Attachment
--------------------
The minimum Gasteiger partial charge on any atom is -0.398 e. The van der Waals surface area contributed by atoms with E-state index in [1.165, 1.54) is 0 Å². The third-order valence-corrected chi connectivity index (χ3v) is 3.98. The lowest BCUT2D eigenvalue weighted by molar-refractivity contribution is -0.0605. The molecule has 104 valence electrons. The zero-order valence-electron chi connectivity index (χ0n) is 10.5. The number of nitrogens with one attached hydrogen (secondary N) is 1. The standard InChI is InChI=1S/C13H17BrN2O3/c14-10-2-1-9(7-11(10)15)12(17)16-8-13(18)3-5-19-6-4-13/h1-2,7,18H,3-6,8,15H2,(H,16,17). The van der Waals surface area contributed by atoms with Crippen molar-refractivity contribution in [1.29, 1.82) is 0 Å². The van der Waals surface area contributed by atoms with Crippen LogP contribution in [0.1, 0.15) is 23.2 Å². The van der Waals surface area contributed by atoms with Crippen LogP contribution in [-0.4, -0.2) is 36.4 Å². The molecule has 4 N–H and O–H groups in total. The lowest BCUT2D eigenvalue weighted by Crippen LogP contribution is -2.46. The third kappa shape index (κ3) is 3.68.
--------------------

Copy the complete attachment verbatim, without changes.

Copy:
The minimum Gasteiger partial charge on any atom is -0.398 e. The van der Waals surface area contributed by atoms with E-state index in [1.165, 1.54) is 0 Å². The third-order valence-corrected chi connectivity index (χ3v) is 3.98. The lowest BCUT2D eigenvalue weighted by molar-refractivity contribution is -0.0605. The molecule has 104 valence electrons. The zero-order valence-electron chi connectivity index (χ0n) is 10.5. The number of nitrogens with one attached hydrogen (secondary N) is 1. The standard InChI is InChI=1S/C13H17BrN2O3/c14-10-2-1-9(7-11(10)15)12(17)16-8-13(18)3-5-19-6-4-13/h1-2,7,18H,3-6,8,15H2,(H,16,17). The van der Waals surface area contributed by atoms with Crippen molar-refractivity contribution in [1.29, 1.82) is 0 Å². The van der Waals surface area contributed by atoms with Crippen LogP contribution in [0.1, 0.15) is 23.2 Å². The van der Waals surface area contributed by atoms with Crippen LogP contribution in [-0.4, -0.2) is 36.4 Å². The molecule has 4 N–H and O–H groups in total. The lowest BCUT2D eigenvalue weighted by Crippen LogP contribution is -2.46. The third kappa shape index (κ3) is 3.68.